The Rights and Wrongs of TV3 and Brian Lenihan

TV3 were right to report that finance minister Brian Lenihan had been diagnosed with cancer.

Unfortunately, just about every other decision they made in covering the story was wrong.

What TV3 gave us was Ursula Halligan, seemingly ill-prepared, at one point stumbling over tenses (“Brian Lenihan was, um, is…”) and saying not very much after the first sentence.

(As an aside, why do television news editors feel the need for faux actuality, going over to ‘our reporter on the spot’ just to show a journalist shivering outside some anonymous building, when the same information could be imparted by the reporter in the studio. That’s an issue beyond this one report though, so we’ll let it pass for now.)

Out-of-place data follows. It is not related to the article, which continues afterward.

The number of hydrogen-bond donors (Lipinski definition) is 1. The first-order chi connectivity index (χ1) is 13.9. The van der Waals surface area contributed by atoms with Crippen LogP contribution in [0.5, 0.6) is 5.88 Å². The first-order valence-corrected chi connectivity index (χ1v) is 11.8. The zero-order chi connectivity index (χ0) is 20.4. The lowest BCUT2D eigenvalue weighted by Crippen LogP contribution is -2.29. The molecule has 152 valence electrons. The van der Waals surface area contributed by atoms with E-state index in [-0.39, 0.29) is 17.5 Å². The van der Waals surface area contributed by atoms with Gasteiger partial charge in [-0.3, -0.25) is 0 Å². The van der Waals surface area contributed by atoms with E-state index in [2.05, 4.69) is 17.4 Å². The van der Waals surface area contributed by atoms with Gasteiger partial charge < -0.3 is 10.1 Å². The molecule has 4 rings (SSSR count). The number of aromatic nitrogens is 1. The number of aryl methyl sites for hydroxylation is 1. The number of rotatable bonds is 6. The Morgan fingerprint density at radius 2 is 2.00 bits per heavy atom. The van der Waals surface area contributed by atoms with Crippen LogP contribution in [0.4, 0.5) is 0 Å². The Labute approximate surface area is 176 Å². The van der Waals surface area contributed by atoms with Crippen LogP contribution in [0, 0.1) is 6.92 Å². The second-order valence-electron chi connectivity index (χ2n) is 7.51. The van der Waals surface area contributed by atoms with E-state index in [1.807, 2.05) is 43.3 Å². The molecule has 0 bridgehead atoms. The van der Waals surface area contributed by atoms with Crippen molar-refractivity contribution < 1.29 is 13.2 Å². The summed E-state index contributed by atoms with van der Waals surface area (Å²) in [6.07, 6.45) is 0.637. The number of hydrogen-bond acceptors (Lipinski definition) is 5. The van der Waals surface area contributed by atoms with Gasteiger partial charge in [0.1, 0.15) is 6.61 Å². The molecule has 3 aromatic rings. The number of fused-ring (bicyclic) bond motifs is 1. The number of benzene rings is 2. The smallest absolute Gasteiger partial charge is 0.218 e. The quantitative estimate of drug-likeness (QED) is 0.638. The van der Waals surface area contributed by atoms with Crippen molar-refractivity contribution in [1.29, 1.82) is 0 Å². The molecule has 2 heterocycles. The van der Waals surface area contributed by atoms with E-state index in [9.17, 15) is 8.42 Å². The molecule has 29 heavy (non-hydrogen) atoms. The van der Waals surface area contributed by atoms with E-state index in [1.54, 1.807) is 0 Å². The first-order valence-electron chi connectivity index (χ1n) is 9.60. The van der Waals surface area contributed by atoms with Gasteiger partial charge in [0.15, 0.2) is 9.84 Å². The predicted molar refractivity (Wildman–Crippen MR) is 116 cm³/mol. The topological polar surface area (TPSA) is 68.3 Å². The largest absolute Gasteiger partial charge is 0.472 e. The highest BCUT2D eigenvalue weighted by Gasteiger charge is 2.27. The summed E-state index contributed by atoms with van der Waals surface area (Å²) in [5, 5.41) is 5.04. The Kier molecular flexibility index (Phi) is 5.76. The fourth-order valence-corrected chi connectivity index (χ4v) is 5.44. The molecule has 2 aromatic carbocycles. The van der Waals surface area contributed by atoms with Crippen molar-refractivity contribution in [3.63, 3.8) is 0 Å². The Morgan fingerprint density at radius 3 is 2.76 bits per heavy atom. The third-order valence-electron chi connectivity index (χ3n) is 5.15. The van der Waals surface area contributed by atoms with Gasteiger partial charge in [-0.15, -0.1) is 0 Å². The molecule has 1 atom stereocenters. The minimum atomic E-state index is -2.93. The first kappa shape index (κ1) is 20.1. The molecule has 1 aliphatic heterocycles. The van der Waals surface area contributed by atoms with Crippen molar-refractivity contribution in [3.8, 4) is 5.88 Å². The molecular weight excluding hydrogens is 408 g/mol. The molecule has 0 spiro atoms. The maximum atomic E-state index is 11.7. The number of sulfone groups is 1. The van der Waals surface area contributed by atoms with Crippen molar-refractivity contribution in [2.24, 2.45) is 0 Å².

TV3 then spoke to a doctor who said a lot about cancer and not much about Brian Lenihan.

The report closed with what mounted to a political, if not an actual obituary.

Online, a consensus quickly emerged that TV3 should not have run the story. Major newspapers took the same line the following morning.

John McGuirk got it right when he argued that the news should be reported, given Lenihan’s position.

But he admits he didn’t see the report himself, and could not know it did not address the effect on government stability, the price of Irish bonds, or banking shares, to name just three issues.

Instead we got this:

Interviewer: “Is it too early to talk about political consequences?”
Halligan: “Yes it is…”

Wrong. Political consequences were the only reason to broadcast the story. Instead, we got morbid curiosity.